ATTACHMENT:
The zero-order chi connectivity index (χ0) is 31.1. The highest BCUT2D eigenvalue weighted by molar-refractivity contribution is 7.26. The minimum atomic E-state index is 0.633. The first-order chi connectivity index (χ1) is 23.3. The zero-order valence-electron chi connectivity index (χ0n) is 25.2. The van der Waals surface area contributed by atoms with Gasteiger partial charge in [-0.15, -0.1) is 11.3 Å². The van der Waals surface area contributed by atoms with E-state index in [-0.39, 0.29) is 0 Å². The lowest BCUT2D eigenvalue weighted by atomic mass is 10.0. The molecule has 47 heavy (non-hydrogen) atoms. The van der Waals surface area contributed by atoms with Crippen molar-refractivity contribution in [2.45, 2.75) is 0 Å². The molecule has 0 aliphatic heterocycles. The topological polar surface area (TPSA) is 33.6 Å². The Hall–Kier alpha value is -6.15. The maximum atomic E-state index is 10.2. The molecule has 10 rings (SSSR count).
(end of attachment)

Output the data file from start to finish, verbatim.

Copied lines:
The zero-order chi connectivity index (χ0) is 31.1. The highest BCUT2D eigenvalue weighted by molar-refractivity contribution is 7.26. The minimum atomic E-state index is 0.633. The first-order chi connectivity index (χ1) is 23.3. The zero-order valence-electron chi connectivity index (χ0n) is 25.2. The van der Waals surface area contributed by atoms with Gasteiger partial charge in [-0.15, -0.1) is 11.3 Å². The van der Waals surface area contributed by atoms with E-state index in [-0.39, 0.29) is 0 Å². The lowest BCUT2D eigenvalue weighted by atomic mass is 10.0. The molecule has 47 heavy (non-hydrogen) atoms. The van der Waals surface area contributed by atoms with Crippen molar-refractivity contribution in [2.45, 2.75) is 0 Å². The molecule has 0 aliphatic heterocycles. The topological polar surface area (TPSA) is 33.6 Å². The Hall–Kier alpha value is -6.15. The maximum atomic E-state index is 10.2. The molecule has 10 rings (SSSR count).